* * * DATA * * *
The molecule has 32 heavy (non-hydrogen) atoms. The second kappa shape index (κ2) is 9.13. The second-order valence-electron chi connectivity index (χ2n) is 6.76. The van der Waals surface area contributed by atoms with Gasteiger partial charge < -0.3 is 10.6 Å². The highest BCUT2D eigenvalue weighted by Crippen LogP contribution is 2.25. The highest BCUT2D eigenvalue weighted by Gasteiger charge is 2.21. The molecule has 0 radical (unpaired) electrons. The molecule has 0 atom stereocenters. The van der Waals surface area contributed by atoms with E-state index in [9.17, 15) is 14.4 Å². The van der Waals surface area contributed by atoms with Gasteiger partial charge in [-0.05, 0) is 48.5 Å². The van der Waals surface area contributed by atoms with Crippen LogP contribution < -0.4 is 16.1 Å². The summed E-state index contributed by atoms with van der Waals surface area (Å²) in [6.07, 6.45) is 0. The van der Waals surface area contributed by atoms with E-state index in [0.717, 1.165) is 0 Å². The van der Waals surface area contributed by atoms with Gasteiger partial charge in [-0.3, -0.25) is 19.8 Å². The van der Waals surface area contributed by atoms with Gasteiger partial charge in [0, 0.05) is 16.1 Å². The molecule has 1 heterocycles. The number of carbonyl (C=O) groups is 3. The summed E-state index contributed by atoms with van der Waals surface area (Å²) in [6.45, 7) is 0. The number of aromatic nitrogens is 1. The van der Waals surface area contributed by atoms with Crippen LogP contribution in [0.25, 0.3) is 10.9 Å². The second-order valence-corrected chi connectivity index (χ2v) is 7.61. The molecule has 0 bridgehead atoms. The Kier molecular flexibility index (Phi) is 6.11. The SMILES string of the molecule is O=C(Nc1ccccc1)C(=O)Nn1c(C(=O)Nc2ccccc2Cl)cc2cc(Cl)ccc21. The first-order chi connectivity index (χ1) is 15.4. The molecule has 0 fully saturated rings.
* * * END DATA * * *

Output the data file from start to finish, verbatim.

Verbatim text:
The molecule has 32 heavy (non-hydrogen) atoms. The second kappa shape index (κ2) is 9.13. The second-order valence-electron chi connectivity index (χ2n) is 6.76. The van der Waals surface area contributed by atoms with Gasteiger partial charge < -0.3 is 10.6 Å². The highest BCUT2D eigenvalue weighted by Crippen LogP contribution is 2.25. The highest BCUT2D eigenvalue weighted by Gasteiger charge is 2.21. The molecule has 0 radical (unpaired) electrons. The molecule has 0 atom stereocenters. The van der Waals surface area contributed by atoms with E-state index in [9.17, 15) is 14.4 Å². The van der Waals surface area contributed by atoms with Gasteiger partial charge in [-0.05, 0) is 48.5 Å². The van der Waals surface area contributed by atoms with Crippen LogP contribution < -0.4 is 16.1 Å². The summed E-state index contributed by atoms with van der Waals surface area (Å²) in [6.07, 6.45) is 0. The van der Waals surface area contributed by atoms with E-state index in [0.717, 1.165) is 0 Å². The van der Waals surface area contributed by atoms with Gasteiger partial charge in [-0.3, -0.25) is 19.8 Å². The van der Waals surface area contributed by atoms with Gasteiger partial charge in [0, 0.05) is 16.1 Å². The molecule has 1 heterocycles. The number of carbonyl (C=O) groups is 3. The summed E-state index contributed by atoms with van der Waals surface area (Å²) in [6.45, 7) is 0. The number of aromatic nitrogens is 1. The van der Waals surface area contributed by atoms with Crippen LogP contribution in [0.25, 0.3) is 10.9 Å². The second-order valence-corrected chi connectivity index (χ2v) is 7.61. The molecule has 0 bridgehead atoms. The Kier molecular flexibility index (Phi) is 6.11. The SMILES string of the molecule is O=C(Nc1ccccc1)C(=O)Nn1c(C(=O)Nc2ccccc2Cl)cc2cc(Cl)ccc21. The first-order chi connectivity index (χ1) is 15.4. The molecule has 0 fully saturated rings.